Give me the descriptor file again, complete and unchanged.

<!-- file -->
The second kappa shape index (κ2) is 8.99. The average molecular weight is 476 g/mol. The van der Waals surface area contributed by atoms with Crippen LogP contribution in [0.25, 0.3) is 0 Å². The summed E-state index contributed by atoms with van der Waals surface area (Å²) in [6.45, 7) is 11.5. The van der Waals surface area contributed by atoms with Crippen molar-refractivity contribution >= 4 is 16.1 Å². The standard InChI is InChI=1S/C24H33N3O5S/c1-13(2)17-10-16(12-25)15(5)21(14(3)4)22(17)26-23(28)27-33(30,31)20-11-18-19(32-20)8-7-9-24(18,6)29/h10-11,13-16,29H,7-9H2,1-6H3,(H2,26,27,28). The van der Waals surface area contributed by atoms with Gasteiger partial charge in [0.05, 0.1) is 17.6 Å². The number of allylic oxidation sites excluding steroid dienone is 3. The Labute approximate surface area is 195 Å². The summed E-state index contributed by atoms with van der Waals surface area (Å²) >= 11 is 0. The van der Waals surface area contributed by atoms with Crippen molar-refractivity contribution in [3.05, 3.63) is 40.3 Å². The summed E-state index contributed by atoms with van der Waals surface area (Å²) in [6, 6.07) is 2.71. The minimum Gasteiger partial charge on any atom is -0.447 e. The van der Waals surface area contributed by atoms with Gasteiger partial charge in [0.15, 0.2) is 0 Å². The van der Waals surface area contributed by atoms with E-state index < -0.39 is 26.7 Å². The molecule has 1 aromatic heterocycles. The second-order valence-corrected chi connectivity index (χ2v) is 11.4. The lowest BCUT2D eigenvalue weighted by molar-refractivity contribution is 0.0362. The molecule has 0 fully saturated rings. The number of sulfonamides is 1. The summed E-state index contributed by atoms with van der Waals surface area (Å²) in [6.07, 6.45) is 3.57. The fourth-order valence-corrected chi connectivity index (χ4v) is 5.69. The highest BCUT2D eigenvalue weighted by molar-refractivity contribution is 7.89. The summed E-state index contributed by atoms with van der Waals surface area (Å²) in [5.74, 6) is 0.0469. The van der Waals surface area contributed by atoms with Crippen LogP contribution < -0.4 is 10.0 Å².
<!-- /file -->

The second kappa shape index (κ2) is 8.99. The average molecular weight is 476 g/mol. The van der Waals surface area contributed by atoms with Crippen LogP contribution in [0.25, 0.3) is 0 Å². The summed E-state index contributed by atoms with van der Waals surface area (Å²) in [6.45, 7) is 11.5. The van der Waals surface area contributed by atoms with Crippen molar-refractivity contribution >= 4 is 16.1 Å². The standard InChI is InChI=1S/C24H33N3O5S/c1-13(2)17-10-16(12-25)15(5)21(14(3)4)22(17)26-23(28)27-33(30,31)20-11-18-19(32-20)8-7-9-24(18,6)29/h10-11,13-16,29H,7-9H2,1-6H3,(H2,26,27,28). The van der Waals surface area contributed by atoms with Gasteiger partial charge in [0.05, 0.1) is 17.6 Å². The number of allylic oxidation sites excluding steroid dienone is 3. The Labute approximate surface area is 195 Å². The summed E-state index contributed by atoms with van der Waals surface area (Å²) >= 11 is 0. The van der Waals surface area contributed by atoms with Crippen molar-refractivity contribution in [3.05, 3.63) is 40.3 Å². The summed E-state index contributed by atoms with van der Waals surface area (Å²) in [6, 6.07) is 2.71. The minimum Gasteiger partial charge on any atom is -0.447 e. The van der Waals surface area contributed by atoms with Gasteiger partial charge in [0.15, 0.2) is 0 Å². The van der Waals surface area contributed by atoms with E-state index < -0.39 is 26.7 Å². The molecule has 1 aromatic heterocycles. The second-order valence-corrected chi connectivity index (χ2v) is 11.4. The lowest BCUT2D eigenvalue weighted by molar-refractivity contribution is 0.0362. The molecule has 0 fully saturated rings. The number of sulfonamides is 1. The summed E-state index contributed by atoms with van der Waals surface area (Å²) in [6.07, 6.45) is 3.57. The fourth-order valence-corrected chi connectivity index (χ4v) is 5.69. The highest BCUT2D eigenvalue weighted by molar-refractivity contribution is 7.89. The summed E-state index contributed by atoms with van der Waals surface area (Å²) in [5.74, 6) is 0.0469. The van der Waals surface area contributed by atoms with Crippen LogP contribution < -0.4 is 10.0 Å².